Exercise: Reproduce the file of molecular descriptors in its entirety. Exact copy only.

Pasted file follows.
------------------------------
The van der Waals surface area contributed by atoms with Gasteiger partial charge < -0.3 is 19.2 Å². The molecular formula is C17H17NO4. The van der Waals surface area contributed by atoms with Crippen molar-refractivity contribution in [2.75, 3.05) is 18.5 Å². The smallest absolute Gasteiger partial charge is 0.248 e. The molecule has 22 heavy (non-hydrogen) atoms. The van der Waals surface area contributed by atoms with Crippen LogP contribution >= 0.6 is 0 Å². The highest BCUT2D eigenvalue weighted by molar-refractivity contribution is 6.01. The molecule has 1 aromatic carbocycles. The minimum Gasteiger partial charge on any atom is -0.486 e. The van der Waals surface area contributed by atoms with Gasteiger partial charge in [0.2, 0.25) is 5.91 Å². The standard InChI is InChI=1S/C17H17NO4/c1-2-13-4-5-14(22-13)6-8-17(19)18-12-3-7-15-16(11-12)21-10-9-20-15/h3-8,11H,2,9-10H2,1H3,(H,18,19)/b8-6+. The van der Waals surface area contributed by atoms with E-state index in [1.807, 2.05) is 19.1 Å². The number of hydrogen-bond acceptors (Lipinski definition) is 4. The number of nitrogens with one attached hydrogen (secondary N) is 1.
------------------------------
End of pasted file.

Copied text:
The van der Waals surface area contributed by atoms with Gasteiger partial charge < -0.3 is 19.2 Å². The molecular formula is C17H17NO4. The van der Waals surface area contributed by atoms with Crippen molar-refractivity contribution in [2.75, 3.05) is 18.5 Å². The smallest absolute Gasteiger partial charge is 0.248 e. The molecule has 22 heavy (non-hydrogen) atoms. The van der Waals surface area contributed by atoms with Crippen LogP contribution >= 0.6 is 0 Å². The highest BCUT2D eigenvalue weighted by molar-refractivity contribution is 6.01. The molecule has 1 aromatic carbocycles. The minimum Gasteiger partial charge on any atom is -0.486 e. The van der Waals surface area contributed by atoms with Gasteiger partial charge in [0.2, 0.25) is 5.91 Å². The standard InChI is InChI=1S/C17H17NO4/c1-2-13-4-5-14(22-13)6-8-17(19)18-12-3-7-15-16(11-12)21-10-9-20-15/h3-8,11H,2,9-10H2,1H3,(H,18,19)/b8-6+. The van der Waals surface area contributed by atoms with E-state index in [1.807, 2.05) is 19.1 Å². The number of hydrogen-bond acceptors (Lipinski definition) is 4. The number of nitrogens with one attached hydrogen (secondary N) is 1.